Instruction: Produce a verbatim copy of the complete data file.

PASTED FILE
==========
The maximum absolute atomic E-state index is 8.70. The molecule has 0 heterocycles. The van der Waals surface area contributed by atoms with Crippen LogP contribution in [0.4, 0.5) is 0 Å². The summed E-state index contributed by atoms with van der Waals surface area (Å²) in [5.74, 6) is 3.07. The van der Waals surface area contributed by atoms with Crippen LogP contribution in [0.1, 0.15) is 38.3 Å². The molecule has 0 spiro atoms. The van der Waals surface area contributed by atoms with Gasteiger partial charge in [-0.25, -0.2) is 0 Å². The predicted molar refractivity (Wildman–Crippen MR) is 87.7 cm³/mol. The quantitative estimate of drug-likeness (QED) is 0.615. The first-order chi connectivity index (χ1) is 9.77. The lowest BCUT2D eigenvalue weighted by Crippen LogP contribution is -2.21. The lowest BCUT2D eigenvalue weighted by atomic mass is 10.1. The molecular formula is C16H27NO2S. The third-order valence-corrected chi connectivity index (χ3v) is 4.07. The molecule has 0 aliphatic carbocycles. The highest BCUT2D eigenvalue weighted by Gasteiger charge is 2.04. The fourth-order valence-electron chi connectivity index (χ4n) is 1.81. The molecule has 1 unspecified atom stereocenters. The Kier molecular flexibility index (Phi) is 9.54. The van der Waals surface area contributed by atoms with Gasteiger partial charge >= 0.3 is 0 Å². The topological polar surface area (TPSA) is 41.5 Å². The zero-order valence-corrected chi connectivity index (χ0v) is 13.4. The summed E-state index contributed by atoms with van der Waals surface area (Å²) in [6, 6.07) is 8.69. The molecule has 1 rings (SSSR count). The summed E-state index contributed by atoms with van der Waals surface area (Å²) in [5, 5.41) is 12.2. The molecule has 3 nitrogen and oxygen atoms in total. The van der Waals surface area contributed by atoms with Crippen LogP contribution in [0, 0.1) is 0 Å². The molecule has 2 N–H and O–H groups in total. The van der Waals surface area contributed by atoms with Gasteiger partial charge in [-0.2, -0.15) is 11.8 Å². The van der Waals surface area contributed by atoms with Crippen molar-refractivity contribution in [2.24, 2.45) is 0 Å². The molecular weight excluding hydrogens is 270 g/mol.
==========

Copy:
The maximum absolute atomic E-state index is 8.70. The molecule has 0 heterocycles. The van der Waals surface area contributed by atoms with Crippen LogP contribution in [0.4, 0.5) is 0 Å². The summed E-state index contributed by atoms with van der Waals surface area (Å²) in [5.74, 6) is 3.07. The van der Waals surface area contributed by atoms with Crippen LogP contribution in [0.1, 0.15) is 38.3 Å². The molecule has 0 spiro atoms. The van der Waals surface area contributed by atoms with Gasteiger partial charge in [-0.25, -0.2) is 0 Å². The predicted molar refractivity (Wildman–Crippen MR) is 87.7 cm³/mol. The quantitative estimate of drug-likeness (QED) is 0.615. The first-order chi connectivity index (χ1) is 9.77. The lowest BCUT2D eigenvalue weighted by Crippen LogP contribution is -2.21. The lowest BCUT2D eigenvalue weighted by atomic mass is 10.1. The molecular formula is C16H27NO2S. The third-order valence-corrected chi connectivity index (χ3v) is 4.07. The molecule has 0 aliphatic carbocycles. The highest BCUT2D eigenvalue weighted by Gasteiger charge is 2.04. The fourth-order valence-electron chi connectivity index (χ4n) is 1.81. The molecule has 1 unspecified atom stereocenters. The Kier molecular flexibility index (Phi) is 9.54. The van der Waals surface area contributed by atoms with Gasteiger partial charge >= 0.3 is 0 Å². The topological polar surface area (TPSA) is 41.5 Å². The zero-order valence-corrected chi connectivity index (χ0v) is 13.4. The summed E-state index contributed by atoms with van der Waals surface area (Å²) in [6, 6.07) is 8.69. The molecule has 1 rings (SSSR count). The summed E-state index contributed by atoms with van der Waals surface area (Å²) in [5, 5.41) is 12.2. The molecule has 3 nitrogen and oxygen atoms in total. The van der Waals surface area contributed by atoms with Crippen LogP contribution in [0, 0.1) is 0 Å². The molecule has 2 N–H and O–H groups in total. The van der Waals surface area contributed by atoms with Gasteiger partial charge in [-0.2, -0.15) is 11.8 Å². The van der Waals surface area contributed by atoms with Crippen molar-refractivity contribution in [2.24, 2.45) is 0 Å². The molecular weight excluding hydrogens is 270 g/mol.